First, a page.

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necessity and external coaction, he denies that in either of these senses the Passion was necessary. It was only necessary, assuming the prevision and predestination of God to redeem man in that manner, and in no other; nor would He have acted against justice in forgiving without any satisfaction offences committed only against Himself. He was not (as Grotius afterwards represented the case) in the position of a civil ruler who cannot lawfully remit the penalty of offences committed, not against himself personally, but against the common weal. At the same time, however, the Passion of Christ was the most suitable method of redemption, as revealing the love of God, giving us an example of obedience and all other virtues, and a strong incitement to purify ourselves from sin after being redeemed at so great a price. Moreover, Christ not only freed us from sin, but won for us grace and glory, and it was fitting that by death. He should overcome the power of death; but His death need not have been a violent one. The greatness of His pains, above all others in this life, is inferred from His suffering at the hands of such various classes of persons, such various kinds of pain, both of soul and body, and in every part of His Body, and from the peculiar capabilities for suffering of His mental and bodily organization, as it is written; Ego in flagella paratus sum. The manner in which His sufferings take effect on us is fourfold; by merit, satisfaction, sacrifice, and redemption. As Head of the mystical Body, He imparts to all His members the grace He had merited for them. His
satisfaction for the same reason is applicable to them, and is not only sufficient but superabundant, from the greatness of His dignity, His sufferings, and His love. Satisfaction is defined, as giving to the offended party something he loves as much as he hates the offence, or more. The Passion of Christ is also the most perfect sacrifice, that is, the highest act of homage ever offered to God, of which the Jewish sacrifices were types. Lastly, it ransoms us from the bondage and punishment of sin. Under all these four aspects the Passion of Christ benefits us, and its fruits are applied to us by faith, not a dead faith, but faith working by love (fides formata), and through the sacraments. In baptism we are conformed to the image of His death, by dying to original sin; we must be conformed to Him by acts of penance for sins committed after baptism, but such acts gain all their efficacy from His superabundant satisfaction, for no mere man can satisfy adequately for himself. His Passion, then, has reconciled us to God, both as being the most acceptable sacrifice, and as removing the sin which caused our separation, and thus it has opened to us the gate of heaven. The idea of a vicarious satisfaction seems to be more prominently exhibited here than before, and the means of applying Christ's merits through a living faith, and the sacraments of faith, is more explicitly and fully laid down. Before making further comment, it will be well to state briefly the Scotist theory, so that we may be in a position to compare the two. In his Commentary on the Sentences of Peter Lombard, Duns Scotus contradicts much of the Thomist, and the whole Anselmic view of satisfaction." The merit of Christ, as depending on His finite human nature, is itself finite, and has no inherent claim to be accepted by God, as infinite. But the value of meritorious acts is measured by God's acceptance, not His acceptance by their value; as the goodness of creatures depends on His love, not His love on their goodness. And there is a certain congruity, from the dignity of Christ, which there would not else be, in God accepting His merits for any, even infinite, number of persons to whom they may be applied. His Passion, therefore, suffices for so many, and so great sins, as God is pleased to accept it for. But neither is it true, that sin is for. mally in its own nature an infinite evil, though in a certain sense it may be so called (sortitur quamdam denominationem eatrinsecam), as being a departure from the Infinite Good; just as the love of a Saint or of the archangel Michael may be called infinite, from its being directed to an infinite object. It follows, that the punishment due to mortal sin is in no other sense infinite, than as being of infinite duration, so long as the will remains fixed in sin; God might, without injustice, punish it for a single day only, and then annihilate the soul. There was no necessity either for the restoration of the human race at all, or for the method of restoring it by the satisfaction of Christ, except as consequent on Divine predestination, for all God's external operations are free." Adam might have made satisfaction for his sin by a greater act of love; nor is it true to say, with Anselm, that the sin was infinite, and the love offered in reparation must be infinite too. The act of conversion to God is not in its formal nature greater than all creatures, nor was even the love of Christ. A good angel, or a mere man conceived without sin by the power of the Holy Ghost, could have made satisfaction for the whole race, had God chosen to accept it; nor will Anselm's objection hold good, that we should have been more bound to him than to God, for all his merit would have been derived from God, as is all the merit of the Blessed Virgin and the Saints. Christ suffered for righteousness' sake, seeing the sins of the Jews and their ill regulated and perverted affection for their law, so that they sacrificed its moral to its ceremonial precepts. “Therefore, desiring to withdraw them from error by His works and discourses, He preferred dying to keeping silence, for then the Jews had to listen to the truth; and thus He died for righteousness' sake.” He offered His Passion to the Father for us, and we are not the less, but the more indebted to Him for doing so, since He might have redeemed us without it. It is clear how this part of the Scotist system, which was substantially adopted by the Franciscan, William Occam, and the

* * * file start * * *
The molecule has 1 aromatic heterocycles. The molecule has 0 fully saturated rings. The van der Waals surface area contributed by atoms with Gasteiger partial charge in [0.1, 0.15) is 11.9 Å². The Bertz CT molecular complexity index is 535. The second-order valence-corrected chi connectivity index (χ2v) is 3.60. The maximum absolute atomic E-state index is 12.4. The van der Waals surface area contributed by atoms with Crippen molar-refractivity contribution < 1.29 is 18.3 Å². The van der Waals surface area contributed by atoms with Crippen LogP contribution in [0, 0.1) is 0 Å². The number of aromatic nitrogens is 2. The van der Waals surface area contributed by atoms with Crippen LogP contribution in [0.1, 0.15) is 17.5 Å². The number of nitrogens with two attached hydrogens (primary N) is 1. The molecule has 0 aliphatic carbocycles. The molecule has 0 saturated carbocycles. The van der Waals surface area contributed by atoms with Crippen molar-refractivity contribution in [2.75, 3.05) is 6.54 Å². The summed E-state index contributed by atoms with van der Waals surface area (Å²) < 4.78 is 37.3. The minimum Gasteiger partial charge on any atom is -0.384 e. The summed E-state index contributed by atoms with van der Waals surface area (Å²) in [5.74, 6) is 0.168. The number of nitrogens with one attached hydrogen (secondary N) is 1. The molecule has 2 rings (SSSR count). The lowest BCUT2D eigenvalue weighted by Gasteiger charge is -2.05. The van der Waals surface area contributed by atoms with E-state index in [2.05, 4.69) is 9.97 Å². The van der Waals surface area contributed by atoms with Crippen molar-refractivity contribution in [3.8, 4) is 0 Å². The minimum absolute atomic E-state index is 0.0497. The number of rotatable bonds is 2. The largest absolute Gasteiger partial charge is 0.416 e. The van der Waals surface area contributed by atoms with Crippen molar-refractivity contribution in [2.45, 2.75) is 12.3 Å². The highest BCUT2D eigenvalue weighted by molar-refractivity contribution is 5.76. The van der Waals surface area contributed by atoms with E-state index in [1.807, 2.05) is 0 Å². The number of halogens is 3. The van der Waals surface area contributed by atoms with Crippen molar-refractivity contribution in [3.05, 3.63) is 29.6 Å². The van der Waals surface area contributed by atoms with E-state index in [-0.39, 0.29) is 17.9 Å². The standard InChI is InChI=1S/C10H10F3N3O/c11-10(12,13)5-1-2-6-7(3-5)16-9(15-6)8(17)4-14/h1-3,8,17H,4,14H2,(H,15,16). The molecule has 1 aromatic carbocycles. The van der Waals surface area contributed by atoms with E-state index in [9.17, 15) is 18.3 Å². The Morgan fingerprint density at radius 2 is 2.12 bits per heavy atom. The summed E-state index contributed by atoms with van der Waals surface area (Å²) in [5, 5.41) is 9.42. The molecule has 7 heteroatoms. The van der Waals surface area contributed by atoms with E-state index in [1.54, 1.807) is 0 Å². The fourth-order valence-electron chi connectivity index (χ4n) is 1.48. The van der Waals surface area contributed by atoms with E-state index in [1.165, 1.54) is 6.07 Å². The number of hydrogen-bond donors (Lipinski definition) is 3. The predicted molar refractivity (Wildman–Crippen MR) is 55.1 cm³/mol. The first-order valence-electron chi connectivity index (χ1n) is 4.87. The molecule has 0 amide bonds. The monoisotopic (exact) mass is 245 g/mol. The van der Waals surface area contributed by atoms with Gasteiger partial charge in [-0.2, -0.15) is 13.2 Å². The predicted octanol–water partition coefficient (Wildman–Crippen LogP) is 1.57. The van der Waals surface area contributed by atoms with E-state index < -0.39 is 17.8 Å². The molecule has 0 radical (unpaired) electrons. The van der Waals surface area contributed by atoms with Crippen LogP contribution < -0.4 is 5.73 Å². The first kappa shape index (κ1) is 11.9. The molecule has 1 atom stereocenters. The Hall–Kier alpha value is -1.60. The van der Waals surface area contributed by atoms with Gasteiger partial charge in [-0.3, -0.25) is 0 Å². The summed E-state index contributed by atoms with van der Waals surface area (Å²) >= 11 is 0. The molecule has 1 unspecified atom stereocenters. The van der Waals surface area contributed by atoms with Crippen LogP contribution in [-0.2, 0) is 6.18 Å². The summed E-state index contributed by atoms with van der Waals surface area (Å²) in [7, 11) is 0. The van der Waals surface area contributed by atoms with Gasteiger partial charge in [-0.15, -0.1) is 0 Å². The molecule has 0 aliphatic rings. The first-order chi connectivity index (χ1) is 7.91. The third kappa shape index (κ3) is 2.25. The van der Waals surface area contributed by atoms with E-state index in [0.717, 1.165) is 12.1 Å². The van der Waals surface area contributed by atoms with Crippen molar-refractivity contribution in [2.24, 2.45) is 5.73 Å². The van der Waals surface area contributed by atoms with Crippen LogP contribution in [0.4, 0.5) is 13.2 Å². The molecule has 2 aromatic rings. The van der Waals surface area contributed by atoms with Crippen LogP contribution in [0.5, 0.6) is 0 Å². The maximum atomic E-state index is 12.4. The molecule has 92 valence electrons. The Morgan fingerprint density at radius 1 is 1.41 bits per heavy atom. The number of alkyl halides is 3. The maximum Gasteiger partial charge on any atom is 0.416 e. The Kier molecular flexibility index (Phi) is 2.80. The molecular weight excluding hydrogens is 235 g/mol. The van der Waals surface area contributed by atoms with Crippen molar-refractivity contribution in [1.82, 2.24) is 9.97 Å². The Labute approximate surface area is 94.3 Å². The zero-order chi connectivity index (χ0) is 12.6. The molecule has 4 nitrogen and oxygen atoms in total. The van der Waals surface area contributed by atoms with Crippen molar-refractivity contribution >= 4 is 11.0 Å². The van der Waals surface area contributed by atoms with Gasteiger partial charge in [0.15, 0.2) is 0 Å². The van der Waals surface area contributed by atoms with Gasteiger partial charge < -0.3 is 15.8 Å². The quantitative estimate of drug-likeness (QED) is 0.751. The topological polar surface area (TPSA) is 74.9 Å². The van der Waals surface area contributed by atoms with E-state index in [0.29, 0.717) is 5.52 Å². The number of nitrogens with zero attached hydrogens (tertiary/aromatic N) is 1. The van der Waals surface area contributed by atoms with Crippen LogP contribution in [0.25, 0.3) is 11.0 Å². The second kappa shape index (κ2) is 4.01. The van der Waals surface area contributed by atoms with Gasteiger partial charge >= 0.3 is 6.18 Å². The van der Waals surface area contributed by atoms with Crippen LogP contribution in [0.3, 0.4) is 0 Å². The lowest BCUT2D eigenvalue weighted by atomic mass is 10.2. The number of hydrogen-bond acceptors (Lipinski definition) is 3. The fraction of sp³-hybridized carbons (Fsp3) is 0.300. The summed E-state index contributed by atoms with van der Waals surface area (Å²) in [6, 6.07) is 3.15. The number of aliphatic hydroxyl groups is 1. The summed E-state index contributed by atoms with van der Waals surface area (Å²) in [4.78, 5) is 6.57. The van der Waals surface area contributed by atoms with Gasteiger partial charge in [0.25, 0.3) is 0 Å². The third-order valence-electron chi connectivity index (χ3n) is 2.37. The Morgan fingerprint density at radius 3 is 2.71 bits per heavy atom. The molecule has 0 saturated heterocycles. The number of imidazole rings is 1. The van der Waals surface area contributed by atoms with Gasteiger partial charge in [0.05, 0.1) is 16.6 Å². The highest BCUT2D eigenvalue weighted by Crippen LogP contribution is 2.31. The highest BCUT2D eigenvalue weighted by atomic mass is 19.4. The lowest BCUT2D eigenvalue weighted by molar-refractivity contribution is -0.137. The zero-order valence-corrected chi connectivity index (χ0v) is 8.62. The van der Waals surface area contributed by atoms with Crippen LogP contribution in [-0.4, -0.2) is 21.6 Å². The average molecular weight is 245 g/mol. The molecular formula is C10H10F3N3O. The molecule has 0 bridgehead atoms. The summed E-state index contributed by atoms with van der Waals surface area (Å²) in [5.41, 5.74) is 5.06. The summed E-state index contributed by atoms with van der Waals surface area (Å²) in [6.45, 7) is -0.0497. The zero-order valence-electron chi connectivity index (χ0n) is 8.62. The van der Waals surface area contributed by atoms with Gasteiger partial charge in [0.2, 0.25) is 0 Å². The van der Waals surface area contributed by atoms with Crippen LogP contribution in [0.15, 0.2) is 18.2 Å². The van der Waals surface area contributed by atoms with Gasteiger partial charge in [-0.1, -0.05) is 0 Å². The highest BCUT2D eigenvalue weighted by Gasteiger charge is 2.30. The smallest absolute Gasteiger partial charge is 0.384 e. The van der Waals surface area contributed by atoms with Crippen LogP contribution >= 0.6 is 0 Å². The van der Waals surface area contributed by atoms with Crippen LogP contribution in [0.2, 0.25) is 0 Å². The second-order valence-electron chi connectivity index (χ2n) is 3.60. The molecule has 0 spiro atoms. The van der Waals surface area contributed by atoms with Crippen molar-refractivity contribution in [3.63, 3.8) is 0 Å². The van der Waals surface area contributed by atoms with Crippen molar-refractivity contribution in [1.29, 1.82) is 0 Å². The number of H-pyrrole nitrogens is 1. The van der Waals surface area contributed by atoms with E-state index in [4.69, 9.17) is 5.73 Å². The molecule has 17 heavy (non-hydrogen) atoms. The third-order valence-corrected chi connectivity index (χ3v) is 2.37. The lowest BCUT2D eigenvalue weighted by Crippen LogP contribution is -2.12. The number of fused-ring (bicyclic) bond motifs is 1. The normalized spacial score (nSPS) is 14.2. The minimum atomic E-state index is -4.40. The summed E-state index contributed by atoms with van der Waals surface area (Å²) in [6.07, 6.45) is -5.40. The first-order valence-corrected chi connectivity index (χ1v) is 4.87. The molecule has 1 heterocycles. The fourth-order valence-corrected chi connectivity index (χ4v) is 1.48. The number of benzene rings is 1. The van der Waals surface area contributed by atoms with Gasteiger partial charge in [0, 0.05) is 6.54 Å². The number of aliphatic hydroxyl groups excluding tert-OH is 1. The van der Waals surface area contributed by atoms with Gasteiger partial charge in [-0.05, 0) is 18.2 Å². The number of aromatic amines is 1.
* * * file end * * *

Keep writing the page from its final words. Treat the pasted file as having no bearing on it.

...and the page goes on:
* See Faber's Precious Blood, p. 225. “It (the Precious Blood), is a magnificent price for sin, because it is infinite; and sin is only infinite by a figure of speech, or an invention of the mind. We did not therefore require an infi
nite redemption; though on the side of God's sanctity there may have been a propriety, looking to us like a necessity, for an infinite expiation.”
Nominalist school generally, cuts at the roots of the Thomist, and still more of the Anselmic conception of the question. For an infinite merit it substitutes a voluntary acceptance, while the denial of an infinite debt removes any plea for the necessity of an infinite satisfaction. There are certainly parts of the scheme which are difficult to reconcile with the inherent distinction of good and evil, and look as if morality had no independent existence, but was an arbitrary creation of the Divine will. Nor is it consistent with the reality of the hypostatic union to ascribe an only finite character to the human, or, as they are sometimes called, theandric' actions of the God-Man. At the same time, the Scotist view, as a whole, is more consistent than the Thomist, which rejects the necessity of the sufferings of Christ, while laying so predominant a stress on the idea of satisfaction.
But there was in fact another, and far more fundamental, difference between the subtle' and 'angelic' doctors, in their way of regarding the Atonement, which, if it did not at the time exercise so perceptible an influence over their modes of expression, could not but make itself in the long run more deeply felt; for it materially affected the relative importance and bearings of the whole question. I refer to their opposite views, noticed in a previous chapter, on the primary motive of the Incarnation. This, according to Aquinas, was the redemption of fallen man. If there had been
| The Bull of Clement VI. Unigenitus (1343) implicitly condemns this portion of Scotus' system.